• double sculls (two rowers)
  • single sculls (one rower)

and rowing races include:

  • coxed eight (or eight)
  • coxed fours
  • coxless fours
  • coxless pairs (occasionally coxed pairs are rowed).

There are also lightweight men's (<72.5kg) and lightweight women's (<57.5kg) races in the aforementioned classes. All races are held over 2000 metres.

Coxed fours and coxed pairs are to longer Olympic events. It is rumored that this decision was made to make room for the lightweight men's and women's competition at the Olympics. As a result of the cancelation of the coxed fours and coxed pairs at the Olympics, rowers take less interest in rowing those types of boats at World Championships as well.

One Stroke

  • The stroke begins with the oar out of the water with the blade feathered, or in other words parallel to the water. The rower has legs straight and body upright, and arms straight in front.
  • The rower leans the body forward ( i.e. toward the stern) slightly while keeping the oar level and legs straight.
  • The rower bends the legs, bringing the seat forward ( i.e. toward the stern) on its rollers, while the oar remains level.
  • The blade of the oar is turned 90 degrees so that it is perpendicular to the water.
  • The blade is quickly inserted into the water. This is called the catch.
  • The rower pulls on the oar, gradually straightening the legs while the body remains leaned forward and arms straight.
  • The rower continues pulling while the body leans back ( i.e. towards the bow ).
  • The rower pulls the oar to the chest while bending the arms.
  • The rower pushes the oar down such that the blade comes out of the water.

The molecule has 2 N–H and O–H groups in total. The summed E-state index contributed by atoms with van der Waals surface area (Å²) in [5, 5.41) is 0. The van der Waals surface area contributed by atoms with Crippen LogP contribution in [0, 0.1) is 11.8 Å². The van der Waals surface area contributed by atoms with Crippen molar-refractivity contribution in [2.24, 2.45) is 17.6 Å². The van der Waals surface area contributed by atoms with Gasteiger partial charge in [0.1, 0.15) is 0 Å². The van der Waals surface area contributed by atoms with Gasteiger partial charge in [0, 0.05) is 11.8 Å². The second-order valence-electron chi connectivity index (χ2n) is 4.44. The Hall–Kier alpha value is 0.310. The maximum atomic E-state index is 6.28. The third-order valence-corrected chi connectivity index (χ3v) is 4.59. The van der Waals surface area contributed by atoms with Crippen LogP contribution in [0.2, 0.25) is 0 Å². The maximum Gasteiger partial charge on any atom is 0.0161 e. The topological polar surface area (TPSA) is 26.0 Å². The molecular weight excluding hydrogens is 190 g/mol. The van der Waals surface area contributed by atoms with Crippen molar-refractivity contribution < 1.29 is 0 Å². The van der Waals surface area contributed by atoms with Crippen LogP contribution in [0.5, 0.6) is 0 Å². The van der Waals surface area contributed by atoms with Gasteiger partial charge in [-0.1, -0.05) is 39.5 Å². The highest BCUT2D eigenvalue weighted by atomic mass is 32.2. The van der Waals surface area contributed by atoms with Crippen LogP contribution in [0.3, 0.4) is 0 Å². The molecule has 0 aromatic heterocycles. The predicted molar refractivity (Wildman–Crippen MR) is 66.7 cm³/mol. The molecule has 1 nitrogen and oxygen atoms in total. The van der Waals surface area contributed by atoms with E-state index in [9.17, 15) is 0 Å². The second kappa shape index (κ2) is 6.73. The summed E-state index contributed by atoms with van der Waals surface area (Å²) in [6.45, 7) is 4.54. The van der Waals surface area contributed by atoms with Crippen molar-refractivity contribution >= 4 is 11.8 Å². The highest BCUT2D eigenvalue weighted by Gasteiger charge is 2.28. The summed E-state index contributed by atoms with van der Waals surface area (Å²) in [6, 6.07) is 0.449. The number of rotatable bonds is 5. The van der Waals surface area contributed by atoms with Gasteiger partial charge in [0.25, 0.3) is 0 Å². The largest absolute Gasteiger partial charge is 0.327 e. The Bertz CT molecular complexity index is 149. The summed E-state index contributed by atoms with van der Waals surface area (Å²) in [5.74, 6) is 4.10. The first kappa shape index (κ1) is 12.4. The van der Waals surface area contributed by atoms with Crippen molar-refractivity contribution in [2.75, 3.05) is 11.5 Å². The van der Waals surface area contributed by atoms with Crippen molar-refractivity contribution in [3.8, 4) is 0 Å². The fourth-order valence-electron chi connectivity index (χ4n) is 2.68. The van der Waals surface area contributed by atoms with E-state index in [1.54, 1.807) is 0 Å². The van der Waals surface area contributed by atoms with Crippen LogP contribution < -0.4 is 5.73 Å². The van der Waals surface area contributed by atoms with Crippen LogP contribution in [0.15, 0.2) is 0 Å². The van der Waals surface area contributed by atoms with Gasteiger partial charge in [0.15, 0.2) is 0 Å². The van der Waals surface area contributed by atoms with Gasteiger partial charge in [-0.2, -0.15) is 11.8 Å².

• The oar is turned 90 degrees such that the blade is parallel to the water.
  • The arms are pushed out in front of the body until they are straight.
  • The body is returned to the upright position, and now the position is identical to the starting position.

Rowing Terminology

  • "Easy oars" -- To stop.
  • "Way enough" -- To stop.
  • Shell -- The boat used for rowing.
  • Scull -- To row with two oars (per rower), or a shell designed to be sculled.
  • Erg -- Short for ergometer: a rowing machine.
  • Launch -- A motorboat used by rowing instructors or coaches.
  • Port -- A sweep rower who rows with the oar on the port side.
  • Starboard -- A sweep rower who rows with the oar on the starboard side.
  • Feather -- To turn the oar so that its blade is parallel with the water.
  • Catch -- the part of the stroke at which the blade enters the water.
  • Stroke -- the rower in the stern of a multi-person shell, whose timing is followed by the other rowers.
  • Bow -- the rower in the front (i.e. the direction the boat is moving while rowing) of a multi-person shell. In coxless boats often the person who keeps an eye on the water behind him to avoid accidents.
  • Crab -- a rowing error in which the blade is pushed under the water and becomes caught in the flow of the water past the boat, referred to as 'catching a crab'. This always results in slowing the boat down, and can even lift a rower out of the shell or make the boat capsize.
  • Seat race -- a method to compare two rowers in fours or eights. Two boats race against each other once. One rower from each boat switch positions, and the two boats race again. Relative performance in the two races is used to compare the abilities of the two rowers.
  • Macon blade -- Traditional U-shaped blade
  • Cleaver blade -- Modern, hatchet-shaped blade